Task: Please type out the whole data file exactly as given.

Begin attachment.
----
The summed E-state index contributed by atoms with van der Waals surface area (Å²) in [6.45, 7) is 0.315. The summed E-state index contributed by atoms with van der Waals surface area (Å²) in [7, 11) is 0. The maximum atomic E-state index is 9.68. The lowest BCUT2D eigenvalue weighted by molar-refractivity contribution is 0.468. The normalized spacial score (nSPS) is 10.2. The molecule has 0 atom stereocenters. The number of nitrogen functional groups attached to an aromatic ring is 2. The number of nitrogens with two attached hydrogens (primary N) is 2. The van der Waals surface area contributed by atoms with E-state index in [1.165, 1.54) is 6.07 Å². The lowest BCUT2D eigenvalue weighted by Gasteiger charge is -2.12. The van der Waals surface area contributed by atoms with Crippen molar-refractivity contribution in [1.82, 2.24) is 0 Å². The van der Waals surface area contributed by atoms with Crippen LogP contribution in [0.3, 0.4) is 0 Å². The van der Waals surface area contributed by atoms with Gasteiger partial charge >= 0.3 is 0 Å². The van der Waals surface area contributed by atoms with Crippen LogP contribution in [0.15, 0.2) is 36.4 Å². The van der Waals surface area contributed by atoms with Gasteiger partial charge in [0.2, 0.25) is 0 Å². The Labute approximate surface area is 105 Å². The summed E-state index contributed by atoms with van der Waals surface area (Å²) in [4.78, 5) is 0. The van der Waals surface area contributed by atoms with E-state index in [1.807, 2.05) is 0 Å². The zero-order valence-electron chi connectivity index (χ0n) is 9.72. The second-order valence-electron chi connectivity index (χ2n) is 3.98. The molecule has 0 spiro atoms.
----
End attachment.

The summed E-state index contributed by atoms with van der Waals surface area (Å²) in [6.45, 7) is 0.315. The summed E-state index contributed by atoms with van der Waals surface area (Å²) in [7, 11) is 0. The maximum atomic E-state index is 9.68. The lowest BCUT2D eigenvalue weighted by molar-refractivity contribution is 0.468. The normalized spacial score (nSPS) is 10.2. The molecule has 0 atom stereocenters. The number of nitrogen functional groups attached to an aromatic ring is 2. The number of nitrogens with two attached hydrogens (primary N) is 2. The van der Waals surface area contributed by atoms with E-state index in [1.165, 1.54) is 6.07 Å². The lowest BCUT2D eigenvalue weighted by Gasteiger charge is -2.12. The van der Waals surface area contributed by atoms with Crippen molar-refractivity contribution in [1.82, 2.24) is 0 Å². The van der Waals surface area contributed by atoms with Crippen LogP contribution in [0.3, 0.4) is 0 Å². The van der Waals surface area contributed by atoms with Gasteiger partial charge >= 0.3 is 0 Å². The van der Waals surface area contributed by atoms with Crippen LogP contribution in [0.15, 0.2) is 36.4 Å². The van der Waals surface area contributed by atoms with Gasteiger partial charge in [0.2, 0.25) is 0 Å². The Labute approximate surface area is 105 Å². The summed E-state index contributed by atoms with van der Waals surface area (Å²) in [4.78, 5) is 0. The van der Waals surface area contributed by atoms with E-state index in [1.807, 2.05) is 0 Å². The zero-order valence-electron chi connectivity index (χ0n) is 9.72. The second-order valence-electron chi connectivity index (χ2n) is 3.98. The molecule has 0 spiro atoms.